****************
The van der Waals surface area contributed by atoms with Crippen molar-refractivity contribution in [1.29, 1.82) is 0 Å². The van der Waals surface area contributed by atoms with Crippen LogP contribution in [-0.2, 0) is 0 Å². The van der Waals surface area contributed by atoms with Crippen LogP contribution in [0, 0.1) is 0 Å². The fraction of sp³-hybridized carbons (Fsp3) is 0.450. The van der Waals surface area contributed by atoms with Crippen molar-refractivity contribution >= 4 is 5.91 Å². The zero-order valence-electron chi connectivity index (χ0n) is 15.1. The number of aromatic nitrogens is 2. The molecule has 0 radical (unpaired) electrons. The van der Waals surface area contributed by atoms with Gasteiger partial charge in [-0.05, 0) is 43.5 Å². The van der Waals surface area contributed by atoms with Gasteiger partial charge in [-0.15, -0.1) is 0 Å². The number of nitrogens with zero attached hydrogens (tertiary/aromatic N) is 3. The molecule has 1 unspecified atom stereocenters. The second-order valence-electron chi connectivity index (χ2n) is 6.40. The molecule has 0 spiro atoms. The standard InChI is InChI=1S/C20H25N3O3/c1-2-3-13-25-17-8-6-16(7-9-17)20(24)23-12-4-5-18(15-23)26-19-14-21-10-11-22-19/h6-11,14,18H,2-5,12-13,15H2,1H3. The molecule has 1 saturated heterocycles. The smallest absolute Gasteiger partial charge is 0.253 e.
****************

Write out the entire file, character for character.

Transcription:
The van der Waals surface area contributed by atoms with Crippen molar-refractivity contribution in [1.29, 1.82) is 0 Å². The van der Waals surface area contributed by atoms with Crippen LogP contribution in [-0.2, 0) is 0 Å². The van der Waals surface area contributed by atoms with Crippen LogP contribution in [0, 0.1) is 0 Å². The fraction of sp³-hybridized carbons (Fsp3) is 0.450. The van der Waals surface area contributed by atoms with Crippen molar-refractivity contribution >= 4 is 5.91 Å². The zero-order valence-electron chi connectivity index (χ0n) is 15.1. The number of aromatic nitrogens is 2. The molecule has 0 radical (unpaired) electrons. The van der Waals surface area contributed by atoms with Gasteiger partial charge in [-0.05, 0) is 43.5 Å². The van der Waals surface area contributed by atoms with Gasteiger partial charge in [-0.15, -0.1) is 0 Å². The number of nitrogens with zero attached hydrogens (tertiary/aromatic N) is 3. The molecule has 1 unspecified atom stereocenters. The second-order valence-electron chi connectivity index (χ2n) is 6.40. The molecule has 0 spiro atoms. The standard InChI is InChI=1S/C20H25N3O3/c1-2-3-13-25-17-8-6-16(7-9-17)20(24)23-12-4-5-18(15-23)26-19-14-21-10-11-22-19/h6-11,14,18H,2-5,12-13,15H2,1H3. The molecule has 1 saturated heterocycles. The smallest absolute Gasteiger partial charge is 0.253 e.